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Toronto’s financial woes could mean delay of Eglinton LRT and Ontario Line opening



Facing a budget deficit of a whopping $46.5 billion over the coming decade, the City of Toronto and Mayor Olivia Chow have got their work cut out for them in trying to reduce costs and increase revenue during what is now being called an “unprecedented financial crisis.”

Among 13 suggested courses of action that staffers put on the table during an Executive Committee meeting last week are a new municipal sales tax, an increase in land transfer taxes for multi-million dollar homes, and permitting the Toronto Parking Authority to charge higher fees for on-street parking, which is currently capped at $5 an hour.

Though these very feasible options were the most widely-reported ones, there are a few parts of the new 192-page long-term financial plan that are quite concerningly being overlooked.

As local political expert and columnist Matt Elliott noted in the latest edition of his City Hall Watcher newsletter, the City Manager and Interim Chief Financial Officer and Treasurer have made a couple of pretty bold recommendations for paths forward, taking aim at the provincial government for not allocating more funding to the city.

Further down the list, we find a few items that feel more dramatic than the aforementioned levies, including, at number 11, a push to potentially refuse to fund the operation of the Eglinton Crosstown LRT and Finch West subway lines that the city is currently on the hook to pay for.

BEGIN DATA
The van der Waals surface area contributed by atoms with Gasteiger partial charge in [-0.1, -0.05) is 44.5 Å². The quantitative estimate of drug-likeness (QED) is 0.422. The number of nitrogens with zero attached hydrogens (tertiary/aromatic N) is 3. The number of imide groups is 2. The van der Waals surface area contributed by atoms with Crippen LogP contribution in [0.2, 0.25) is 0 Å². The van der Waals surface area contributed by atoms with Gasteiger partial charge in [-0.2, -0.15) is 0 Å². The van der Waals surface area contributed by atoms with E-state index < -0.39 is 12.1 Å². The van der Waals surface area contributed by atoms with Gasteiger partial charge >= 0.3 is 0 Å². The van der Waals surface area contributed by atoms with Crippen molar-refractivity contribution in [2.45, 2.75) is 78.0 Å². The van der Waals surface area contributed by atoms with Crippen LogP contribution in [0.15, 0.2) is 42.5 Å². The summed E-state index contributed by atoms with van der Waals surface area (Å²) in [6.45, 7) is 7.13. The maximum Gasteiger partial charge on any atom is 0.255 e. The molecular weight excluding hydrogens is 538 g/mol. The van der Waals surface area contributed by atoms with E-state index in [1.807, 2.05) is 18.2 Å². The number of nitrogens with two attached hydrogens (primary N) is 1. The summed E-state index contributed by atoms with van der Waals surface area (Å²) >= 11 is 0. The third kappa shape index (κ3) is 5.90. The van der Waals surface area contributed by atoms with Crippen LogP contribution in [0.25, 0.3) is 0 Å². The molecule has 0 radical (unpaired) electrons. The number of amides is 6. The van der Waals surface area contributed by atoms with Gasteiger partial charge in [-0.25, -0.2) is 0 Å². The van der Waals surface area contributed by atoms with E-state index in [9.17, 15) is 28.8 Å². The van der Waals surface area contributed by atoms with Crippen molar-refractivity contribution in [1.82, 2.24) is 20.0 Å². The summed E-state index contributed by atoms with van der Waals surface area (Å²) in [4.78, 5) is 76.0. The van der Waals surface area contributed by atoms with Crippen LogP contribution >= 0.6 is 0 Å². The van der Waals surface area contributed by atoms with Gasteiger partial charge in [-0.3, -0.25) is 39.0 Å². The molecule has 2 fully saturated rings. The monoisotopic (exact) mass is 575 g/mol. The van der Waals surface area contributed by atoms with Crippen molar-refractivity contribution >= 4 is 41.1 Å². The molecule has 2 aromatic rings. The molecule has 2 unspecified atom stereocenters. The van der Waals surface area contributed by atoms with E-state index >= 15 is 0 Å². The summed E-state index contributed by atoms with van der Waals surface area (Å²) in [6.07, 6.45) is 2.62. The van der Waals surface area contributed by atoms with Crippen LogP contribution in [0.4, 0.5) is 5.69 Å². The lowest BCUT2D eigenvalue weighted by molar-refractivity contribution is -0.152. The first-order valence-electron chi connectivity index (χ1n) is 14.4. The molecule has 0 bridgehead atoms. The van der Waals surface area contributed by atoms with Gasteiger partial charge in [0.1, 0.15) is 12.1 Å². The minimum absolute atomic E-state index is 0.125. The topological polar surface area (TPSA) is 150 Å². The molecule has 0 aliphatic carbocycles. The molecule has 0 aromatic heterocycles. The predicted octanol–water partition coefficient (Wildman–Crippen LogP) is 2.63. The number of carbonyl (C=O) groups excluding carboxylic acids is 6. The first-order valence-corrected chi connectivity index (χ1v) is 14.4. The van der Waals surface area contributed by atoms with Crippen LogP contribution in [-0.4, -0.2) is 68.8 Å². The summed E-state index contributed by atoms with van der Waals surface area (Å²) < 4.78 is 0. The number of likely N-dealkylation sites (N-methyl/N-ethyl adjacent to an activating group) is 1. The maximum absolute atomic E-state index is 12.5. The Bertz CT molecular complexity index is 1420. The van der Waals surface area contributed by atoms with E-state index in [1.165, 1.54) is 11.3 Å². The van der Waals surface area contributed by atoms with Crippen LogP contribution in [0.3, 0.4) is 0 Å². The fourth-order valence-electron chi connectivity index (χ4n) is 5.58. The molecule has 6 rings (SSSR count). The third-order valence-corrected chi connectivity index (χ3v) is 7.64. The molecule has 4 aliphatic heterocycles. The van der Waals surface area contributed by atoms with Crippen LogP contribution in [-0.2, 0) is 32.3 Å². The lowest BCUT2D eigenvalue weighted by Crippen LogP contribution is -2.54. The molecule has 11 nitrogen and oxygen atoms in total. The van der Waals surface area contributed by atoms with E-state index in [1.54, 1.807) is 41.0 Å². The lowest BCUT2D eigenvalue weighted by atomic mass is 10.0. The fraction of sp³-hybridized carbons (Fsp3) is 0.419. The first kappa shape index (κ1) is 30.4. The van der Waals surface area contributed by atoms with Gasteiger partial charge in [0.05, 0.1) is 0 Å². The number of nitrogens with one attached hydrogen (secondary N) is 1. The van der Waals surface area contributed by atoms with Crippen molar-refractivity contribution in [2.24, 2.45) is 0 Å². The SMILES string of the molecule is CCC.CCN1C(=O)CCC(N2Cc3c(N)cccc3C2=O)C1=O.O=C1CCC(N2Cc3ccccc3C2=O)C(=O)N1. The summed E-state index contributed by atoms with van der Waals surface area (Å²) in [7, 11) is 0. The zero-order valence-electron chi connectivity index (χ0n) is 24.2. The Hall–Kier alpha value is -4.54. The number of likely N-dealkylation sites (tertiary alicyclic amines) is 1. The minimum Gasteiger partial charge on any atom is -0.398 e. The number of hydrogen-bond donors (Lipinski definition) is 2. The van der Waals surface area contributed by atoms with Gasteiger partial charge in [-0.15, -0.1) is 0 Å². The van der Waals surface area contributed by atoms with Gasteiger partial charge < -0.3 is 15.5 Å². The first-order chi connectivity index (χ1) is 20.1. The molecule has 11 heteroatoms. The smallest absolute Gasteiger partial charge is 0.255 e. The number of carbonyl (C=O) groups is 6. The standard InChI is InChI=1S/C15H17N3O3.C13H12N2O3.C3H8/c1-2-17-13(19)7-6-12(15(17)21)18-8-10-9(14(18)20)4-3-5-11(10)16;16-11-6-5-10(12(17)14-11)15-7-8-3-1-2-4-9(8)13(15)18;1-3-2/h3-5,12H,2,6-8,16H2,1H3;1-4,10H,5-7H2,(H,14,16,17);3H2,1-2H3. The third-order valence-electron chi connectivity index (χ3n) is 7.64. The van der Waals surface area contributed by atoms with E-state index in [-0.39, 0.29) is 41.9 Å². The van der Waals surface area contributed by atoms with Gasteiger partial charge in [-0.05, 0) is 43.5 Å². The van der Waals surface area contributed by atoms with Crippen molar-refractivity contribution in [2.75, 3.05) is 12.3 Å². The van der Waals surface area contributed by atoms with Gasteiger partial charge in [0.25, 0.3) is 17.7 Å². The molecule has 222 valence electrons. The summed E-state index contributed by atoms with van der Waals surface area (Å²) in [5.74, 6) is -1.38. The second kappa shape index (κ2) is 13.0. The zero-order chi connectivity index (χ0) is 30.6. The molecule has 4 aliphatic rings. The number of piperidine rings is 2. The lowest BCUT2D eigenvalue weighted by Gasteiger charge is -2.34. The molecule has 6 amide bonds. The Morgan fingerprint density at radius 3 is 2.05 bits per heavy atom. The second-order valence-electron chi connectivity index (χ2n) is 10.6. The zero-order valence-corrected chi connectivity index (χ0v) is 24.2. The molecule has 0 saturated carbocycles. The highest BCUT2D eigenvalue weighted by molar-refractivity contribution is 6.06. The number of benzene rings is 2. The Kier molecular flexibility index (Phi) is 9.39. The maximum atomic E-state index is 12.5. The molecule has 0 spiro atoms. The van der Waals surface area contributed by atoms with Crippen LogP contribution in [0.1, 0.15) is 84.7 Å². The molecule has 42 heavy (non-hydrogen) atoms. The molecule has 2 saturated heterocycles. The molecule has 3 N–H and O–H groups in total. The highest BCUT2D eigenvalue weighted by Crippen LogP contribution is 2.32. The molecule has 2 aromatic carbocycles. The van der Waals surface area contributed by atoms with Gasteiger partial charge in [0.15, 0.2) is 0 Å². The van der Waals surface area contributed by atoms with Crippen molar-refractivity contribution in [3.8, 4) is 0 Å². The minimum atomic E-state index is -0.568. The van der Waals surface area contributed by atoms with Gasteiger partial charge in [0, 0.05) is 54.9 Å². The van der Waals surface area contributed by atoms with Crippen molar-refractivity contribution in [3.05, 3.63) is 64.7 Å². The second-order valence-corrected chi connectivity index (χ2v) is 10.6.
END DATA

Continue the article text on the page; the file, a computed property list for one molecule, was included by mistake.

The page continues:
As Elliott illuminated, the document states that “It was never foreseen that these new operating costs would begin in circumstances when the City had such limited capacity to afford them. Deferring the launch of these two transit lines could reduce the 2024 pressure by up to $106 million.”

Similarly, item 12 advises that “City Council inform the Province of Ontario that in the absence of a new funding model for transit operations in the City of Toronto… the City will pause negotiation of further funding agreements for Provincial Priority Transit Projects and any future provincial transit expansion projects.”

These priority transit projects include the Ontario Line, on which construction has already commenced, most noticeably at Queen and Yonge.

Though these are only proposed ideas for ensuring a better fiscal future at this point, we will have to see which, if any, of the recommendations leadership heeds.

Though there would be inevitable backlash to pressing pause on the decade-plus-in-the-making Eglinton Crosstown LRT or the forthcoming Ontario Line, would anyone in the city really be surprised if a major public transportation project was delayed yet again?